My child thinks they need to be perfect
- Help them develop a healthy perspective
Things you can try
Understand your child’s behaviour
Wanting to do well is generally a good thing. But it can tip over into your child thinking they need to be perfect or fearing failure.
Some children put themselves under a lot of pressure to get everything right or try to be the best at everything. For some, this is because they like doing difficult things and enjoy putting in the energy to achieve something that they are proud of. But other children may set unrealistic goals for themselves and believe that their best efforts are not good enough.
These children are often unhappy and self-critical. This tendency is sometimes known as ‘perfectionism’. If trying to be perfect and fearing failure is too much, then it may start to affect how your child performs at school. They may become too scared to try, or it may affect how confident they feel with their friends.
Show you care for them in ways that don’t relate to achievement
Children who experience high expectations or demands of them may believe that nothing other than being perfect is ok.
If a child is told they are loved only when they meet expectations, then they will need to feel perfect in order to feel loved.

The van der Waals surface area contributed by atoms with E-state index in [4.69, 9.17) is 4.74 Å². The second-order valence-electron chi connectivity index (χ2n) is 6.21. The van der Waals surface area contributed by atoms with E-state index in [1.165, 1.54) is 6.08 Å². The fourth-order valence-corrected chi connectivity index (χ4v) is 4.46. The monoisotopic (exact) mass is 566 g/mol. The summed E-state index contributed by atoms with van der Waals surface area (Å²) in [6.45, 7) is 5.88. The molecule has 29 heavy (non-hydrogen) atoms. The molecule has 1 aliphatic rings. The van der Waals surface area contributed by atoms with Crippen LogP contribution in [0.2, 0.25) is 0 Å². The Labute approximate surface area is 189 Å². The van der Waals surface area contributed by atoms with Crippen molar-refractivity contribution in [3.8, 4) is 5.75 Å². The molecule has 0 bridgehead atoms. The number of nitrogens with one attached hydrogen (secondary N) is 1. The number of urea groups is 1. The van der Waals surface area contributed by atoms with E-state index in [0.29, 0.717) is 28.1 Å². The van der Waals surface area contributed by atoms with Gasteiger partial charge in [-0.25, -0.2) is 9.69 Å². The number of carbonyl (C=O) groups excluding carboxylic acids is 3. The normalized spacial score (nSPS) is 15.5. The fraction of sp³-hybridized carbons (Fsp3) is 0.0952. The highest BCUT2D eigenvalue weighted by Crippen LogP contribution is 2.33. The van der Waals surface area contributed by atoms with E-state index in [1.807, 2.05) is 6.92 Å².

Children who are given excessive praise from parents or teachers can begin to think that their performance matters too much. When they are having a day when they are not able to be ‘amazing’, ‘fantastic’ or ‘outstanding’ they can feel that they are failing.
Avoid telling your child they are ‘brilliant’, ‘a genius’, or ‘perfect’. Instead, make praise specific to a task, and praise effort more than achievement.
Instead of saying, “What an amazing drawing!” you could try, “You worked so hard on your picture. Can you tell me about it?”.
Help your child to set realistic goals for themselves
Encourage activities that are relaxing and enjoyable and that have no sense of performance to them. And coach your child to say kind things to themselves such as, “I am proud of myself for X”.
Remember that it’s normal to be anxious when learning how to do new things. You may need to show that making mistakes is normal and an opportunity to learn. You can do this by admitting your own mistakes and sharing what you learned from them.
Model perseverance when there is something difficult to be done. And be supportive when your child is faced with disappointment.
Be careful not to involve your child in your own feelings of competition
It’s very easy to compare one child to another. But it’s important to avoid this. It can lead to even more pressure for your child.
For instance, if you have a child who is gifted in one area, they may think that they need to be outstanding in all areas. They might try to be the best at all things and end up exhausted. Or they might deliberately underachieve to avoid the possibility of trying and then failing.
You can help them in the following ways:
- Encourage your child to say kind things about others and to praise others, especially those who are younger or less able than your child
- Avoid being an adult who models perfectionism - a child will tend to do the same.
Seek professional support.
If your child’s ‘perfectionism’ is negatively affecting them, then speak to your child’s teacher, or the pastoral lead in your school, so that your child can be supported.
If your child is not eating properly, or has other physical symptoms, then go to your GP and request some help.
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